Think of Marist Athletics—images of Jon Kanda or Austin Day playing their game might be the first to pop into your head.
What’s wrong with this picture is that the Red Fox sports scene is far more enticing than what most students, faculty, alumni, etc., appreciate it for. While the primary backbone of collegiate athletics is often assumed to be football or basketball, some of the programs that may not receive their due on the popularity spectrum should.
Which is to say: Marist soccer games should be the most widely attended games at this college.
These are teams that play in front of a minuscule crowd made up of mostly parents and other adults. Take it from someone often observing the game’s firsthand: there are next to no students at these games to cheer on their fellow Red Foxes and take in a match. The greatest contingency of attending students is made up of student-athletes from other teams, perhaps a spring sport like baseball or lacrosse, and the counterparts of whoever is playing. In simpler terms, the women’s soccer team is the biggest supporter of the men’s team, and other Marist squads make up most of the crowd at each others games.
This is a general statement, of course, but it has not gone unnoticed by the coaching staff of the men’s soccer team. Head coach Matt Viggiano often references his desire to see more Marist students in the Tenney Stadium seats. For two home games in a row now, Viggiano has expressed his disappointment at the crowd (in size, volume, etc.) gathering to see his team chase the conference title.
“You would hope that the crowd would give us a little life, you know? We would like to see the Red Fox Nation out here, a little more full throat,” he said after losing last week in overtime to Saint Peter’s, the best team in the MAAC.
All of this begs the question: which games are Marist students going to?
There is no denying the fact that Marist football has struggled for years. Don’t take my word for it, though. Take it from the fact that they have had a winning record just five times this century. Now, this is by no means an exposé on the lack of success in the football program. It just serves as an example to my larger point—the general Marist population knows nothing about its soccer teams or the success they enjoy.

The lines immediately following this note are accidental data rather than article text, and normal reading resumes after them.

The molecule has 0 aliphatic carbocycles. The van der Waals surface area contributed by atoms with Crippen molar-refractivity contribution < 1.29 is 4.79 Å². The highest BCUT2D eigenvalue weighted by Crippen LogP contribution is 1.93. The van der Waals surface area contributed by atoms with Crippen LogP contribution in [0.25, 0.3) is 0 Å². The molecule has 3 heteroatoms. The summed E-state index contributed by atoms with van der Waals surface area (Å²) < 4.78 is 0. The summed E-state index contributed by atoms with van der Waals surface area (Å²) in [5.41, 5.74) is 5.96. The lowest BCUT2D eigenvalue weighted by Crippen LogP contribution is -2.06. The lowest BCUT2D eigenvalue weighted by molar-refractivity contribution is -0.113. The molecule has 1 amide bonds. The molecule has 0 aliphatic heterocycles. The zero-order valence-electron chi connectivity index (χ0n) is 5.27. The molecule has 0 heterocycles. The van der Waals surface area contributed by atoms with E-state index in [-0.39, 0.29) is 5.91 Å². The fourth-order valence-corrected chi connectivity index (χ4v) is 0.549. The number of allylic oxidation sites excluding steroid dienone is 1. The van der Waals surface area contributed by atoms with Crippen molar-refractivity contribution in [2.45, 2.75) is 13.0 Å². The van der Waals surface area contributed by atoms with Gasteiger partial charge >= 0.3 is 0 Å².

Marist women’s soccer has missed the postseason just once in 10 years, and not since 2014. This year they are the fourth seed heading into the MAAC tournament, and with plenty of momentum. The team has personality and bundles of skill.
You’re telling me that’s not as exciting as a 21-7 homecoming loss to Cornell?
It’s not even just about the success of Red Fox soccer teams; there is also the factor of quality and excitement. The major complaint coming from many of those who aren’t fans of the sport is that it’s slow or boring. While at the professional level this may sometimes be a reasonable argument, at the collegiate level it’s a whole different world.
The pace of play is quick, and teams have a consistent appetite for the high press and swift counterattacks. Instead of allowing the opposition to possess the ball, teams force numbers forward to win it back as efficiently as possible.
If you’re looking for a team that does this often and well, look no further than Marist men’s soccer. Viggiano is clear about his fondness for the fast, aggressive style. It’s now familiar to the few who do make it out to Tenney Stadium in the Fall (and surely part of the reason the Red Foxes have just one home loss in conference play in 2019). Yet they play in front of so few people that one can hear on-field tactical adjustments from the press box.
Just one week after Marist football’s loss in their homecoming game to Cornell, which drew over 2,000 fans, they fell 41-17 to Drake in front of a crowd of nearly 4,000.
Perhaps there is a larger discussion to be had here about football and the American culture surrounding it. Just last weekend during a rugby playoff game, multiple players could be heard from the field shouting to their friends on the sideline about NFL scores and fantasy football stats.
But I digress.
These are numbers that the likes of Viggiano would salivate over. For a good team that already demonstrates a significant home-field advantage, a couple thousand Red Fox fans in the seats could turn Marist’s soccer teams into a juggernaut. And if you’re a fan, you would certainly be doing yourself a favor.
Go watch your soccer teams. With the MAAC Championships coming up, you could do worse. You probably can’t do better.
Edited by Will Bjarnar and Lily Caffrey-Levine
Header Image by Craig Conway